Rusting iron has long been a bane of humanity. The Forth Bridge has to be repainted over and over again because it didn’t it would rust and collapse into the Firth below. The same is true of our own Menai Suspension Bridge here in Wales. Wales was the place for the invention of a rust-proofing process for household products made of iron. In the late 17th Century, Thomas Allgood of Pontypool developed a coating for iron involving the use of an oil varnish and heat. This process was called ‘japanning’, as a European imitation of Asian lacquerwork. Pontypool Museum has lots of information about these old local industries on its website so please visit there if you would like to know more.

The National Museum in Cardiff has a collection of Welsh japanned ware which was largely acquired during the early years of the National Museum. Many of these objects do not consist of iron alone: lead, tin, copper and zinc all feature in varying proportions in different parts of some of the objects. Complicated parts, such as handles and bases, were parts made from softer metals or alloys. We can find out what materials an object is made of using a completely non-invasive technology called X-ray Fluorescence (XRF). XRF directs X-rays towards an object and analyses the X-rays that bounce back. As different elements have their own, unique X-ray fluorescence which the instrument can identify and even use to quantify the elemental composition of objects without having to take a physical sample.

The problem for the museum conservator is that many of these metals, too, corrode under certain circumstances. In the case of the objects which were subject to the previous blog the corrosion of parts with a high lead component was accelerated by the high organic acid concentration within the old storage cupboards. A number of analytical tests exist for identifying and quantifying organic acids in air; we used small discs with an absorbent material that were exposed to the air in the store (both inside and outside of the cabinets) and later analysed in the lab. The results of this test showed that the concentration of acetic acid was 623µg/m3 (250ppb) inside the cabinets and 19µg/m3 (8ppb) in the store, and the concentration of formic acid 304µg/m3 (159ppb) inside the cabinets and 10µg/m3 (5ppb) in the store.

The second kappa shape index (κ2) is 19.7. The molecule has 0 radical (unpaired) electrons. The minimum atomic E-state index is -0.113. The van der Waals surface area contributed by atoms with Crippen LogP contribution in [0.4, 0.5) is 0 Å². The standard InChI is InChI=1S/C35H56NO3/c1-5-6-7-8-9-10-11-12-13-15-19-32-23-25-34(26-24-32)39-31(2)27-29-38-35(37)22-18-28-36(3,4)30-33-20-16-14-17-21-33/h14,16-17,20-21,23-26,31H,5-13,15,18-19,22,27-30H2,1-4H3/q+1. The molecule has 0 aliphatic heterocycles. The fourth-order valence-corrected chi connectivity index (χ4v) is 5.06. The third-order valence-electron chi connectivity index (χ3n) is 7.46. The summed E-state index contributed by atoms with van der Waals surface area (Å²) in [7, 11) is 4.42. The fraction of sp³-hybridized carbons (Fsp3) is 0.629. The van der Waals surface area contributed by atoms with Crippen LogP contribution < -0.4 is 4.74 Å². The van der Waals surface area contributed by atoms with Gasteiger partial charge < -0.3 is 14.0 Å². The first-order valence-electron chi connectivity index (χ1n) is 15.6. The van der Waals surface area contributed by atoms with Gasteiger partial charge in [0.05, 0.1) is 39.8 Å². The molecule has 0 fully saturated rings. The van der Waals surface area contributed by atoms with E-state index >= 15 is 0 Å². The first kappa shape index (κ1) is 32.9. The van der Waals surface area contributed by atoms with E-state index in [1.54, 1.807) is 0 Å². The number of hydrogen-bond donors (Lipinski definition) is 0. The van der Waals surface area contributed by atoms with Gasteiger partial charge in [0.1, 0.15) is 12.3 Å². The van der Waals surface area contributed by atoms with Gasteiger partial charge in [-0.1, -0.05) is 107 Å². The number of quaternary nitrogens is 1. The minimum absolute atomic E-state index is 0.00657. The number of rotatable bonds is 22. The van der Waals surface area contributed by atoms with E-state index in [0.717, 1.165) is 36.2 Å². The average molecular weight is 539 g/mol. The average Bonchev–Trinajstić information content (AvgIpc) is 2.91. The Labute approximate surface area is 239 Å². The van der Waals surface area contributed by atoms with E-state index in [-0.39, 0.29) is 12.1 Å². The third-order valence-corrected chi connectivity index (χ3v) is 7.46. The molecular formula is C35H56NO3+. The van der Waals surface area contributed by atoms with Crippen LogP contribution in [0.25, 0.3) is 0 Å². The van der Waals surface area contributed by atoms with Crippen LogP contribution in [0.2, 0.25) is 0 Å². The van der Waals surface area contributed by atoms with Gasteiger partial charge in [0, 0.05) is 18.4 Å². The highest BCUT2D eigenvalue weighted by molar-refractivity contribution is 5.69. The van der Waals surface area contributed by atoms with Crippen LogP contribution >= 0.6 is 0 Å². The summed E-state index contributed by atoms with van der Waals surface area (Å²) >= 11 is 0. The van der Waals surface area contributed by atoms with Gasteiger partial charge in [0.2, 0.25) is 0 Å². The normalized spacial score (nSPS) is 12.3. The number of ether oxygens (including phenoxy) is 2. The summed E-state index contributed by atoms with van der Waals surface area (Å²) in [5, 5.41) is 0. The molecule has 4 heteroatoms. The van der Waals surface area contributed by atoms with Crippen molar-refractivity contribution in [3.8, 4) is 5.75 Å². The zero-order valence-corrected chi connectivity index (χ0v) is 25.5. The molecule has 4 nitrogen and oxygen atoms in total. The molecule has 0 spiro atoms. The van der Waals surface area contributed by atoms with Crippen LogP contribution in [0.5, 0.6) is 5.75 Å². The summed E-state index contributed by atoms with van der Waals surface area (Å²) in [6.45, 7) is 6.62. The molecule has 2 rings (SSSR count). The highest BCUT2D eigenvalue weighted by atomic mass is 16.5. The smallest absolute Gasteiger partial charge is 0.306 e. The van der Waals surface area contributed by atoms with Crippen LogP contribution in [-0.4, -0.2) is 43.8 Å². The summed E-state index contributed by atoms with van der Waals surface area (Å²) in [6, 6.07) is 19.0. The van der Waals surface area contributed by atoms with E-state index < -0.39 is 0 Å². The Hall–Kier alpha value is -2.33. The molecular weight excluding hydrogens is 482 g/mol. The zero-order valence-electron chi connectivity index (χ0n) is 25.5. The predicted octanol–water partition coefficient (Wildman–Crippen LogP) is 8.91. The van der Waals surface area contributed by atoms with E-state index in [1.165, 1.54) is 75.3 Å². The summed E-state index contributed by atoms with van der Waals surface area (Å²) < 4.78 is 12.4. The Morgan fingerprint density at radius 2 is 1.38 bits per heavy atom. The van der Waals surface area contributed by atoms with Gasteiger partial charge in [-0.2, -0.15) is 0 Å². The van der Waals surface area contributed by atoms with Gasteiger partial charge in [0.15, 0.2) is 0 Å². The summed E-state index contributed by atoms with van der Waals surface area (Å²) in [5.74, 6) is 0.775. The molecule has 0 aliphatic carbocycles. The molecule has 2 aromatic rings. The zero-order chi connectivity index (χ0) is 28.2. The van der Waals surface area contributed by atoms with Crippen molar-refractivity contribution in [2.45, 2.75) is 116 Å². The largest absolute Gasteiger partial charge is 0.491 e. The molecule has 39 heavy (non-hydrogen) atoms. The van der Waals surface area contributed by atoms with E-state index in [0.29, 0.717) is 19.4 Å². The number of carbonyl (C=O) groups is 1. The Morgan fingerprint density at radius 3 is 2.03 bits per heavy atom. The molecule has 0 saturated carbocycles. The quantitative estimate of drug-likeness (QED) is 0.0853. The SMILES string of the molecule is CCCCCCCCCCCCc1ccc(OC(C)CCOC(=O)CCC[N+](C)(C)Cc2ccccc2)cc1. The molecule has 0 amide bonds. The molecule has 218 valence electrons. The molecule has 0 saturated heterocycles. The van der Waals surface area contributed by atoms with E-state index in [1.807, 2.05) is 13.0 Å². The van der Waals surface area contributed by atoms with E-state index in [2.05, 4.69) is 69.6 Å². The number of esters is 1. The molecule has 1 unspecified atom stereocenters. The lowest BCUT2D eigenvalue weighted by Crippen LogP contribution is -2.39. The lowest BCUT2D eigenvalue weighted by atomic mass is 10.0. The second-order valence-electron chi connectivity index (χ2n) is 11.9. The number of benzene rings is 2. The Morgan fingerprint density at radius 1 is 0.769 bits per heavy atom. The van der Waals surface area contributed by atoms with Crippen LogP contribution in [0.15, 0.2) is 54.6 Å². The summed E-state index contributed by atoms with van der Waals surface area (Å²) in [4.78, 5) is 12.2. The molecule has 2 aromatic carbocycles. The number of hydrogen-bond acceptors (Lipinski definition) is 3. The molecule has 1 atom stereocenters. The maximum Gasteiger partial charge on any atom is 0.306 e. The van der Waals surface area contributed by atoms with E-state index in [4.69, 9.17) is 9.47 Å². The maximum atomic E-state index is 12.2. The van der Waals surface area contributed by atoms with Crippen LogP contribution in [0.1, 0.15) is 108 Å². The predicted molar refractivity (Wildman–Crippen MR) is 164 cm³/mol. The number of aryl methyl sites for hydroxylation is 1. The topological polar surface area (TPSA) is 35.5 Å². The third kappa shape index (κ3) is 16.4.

We know that both acetic and formic acids are emitted by wood, and both acids can react with various metals to produce, in some cases, some impressive corrosion products. Clearly, the concentrations of both acids were higher inside the storage furniture than in the store itself, giving us a massive clue that the problem was caused by the cabinets and not air pollution entering the store through the air conditioning system. The fresh air supply into the store, on the other hand, kept the concentration of pollutants low in the store itself.

Corrosion and decay comes in many forms, and we also use other technologies to help us identify corrosion products. Of these more in a future blog. In the meantime we are continuing to eliminate the sources of corrosive substances from the museum to help preserve the national collection.

Find out more about care of collections at Amgueddfa Cymru - National Museum Wales here.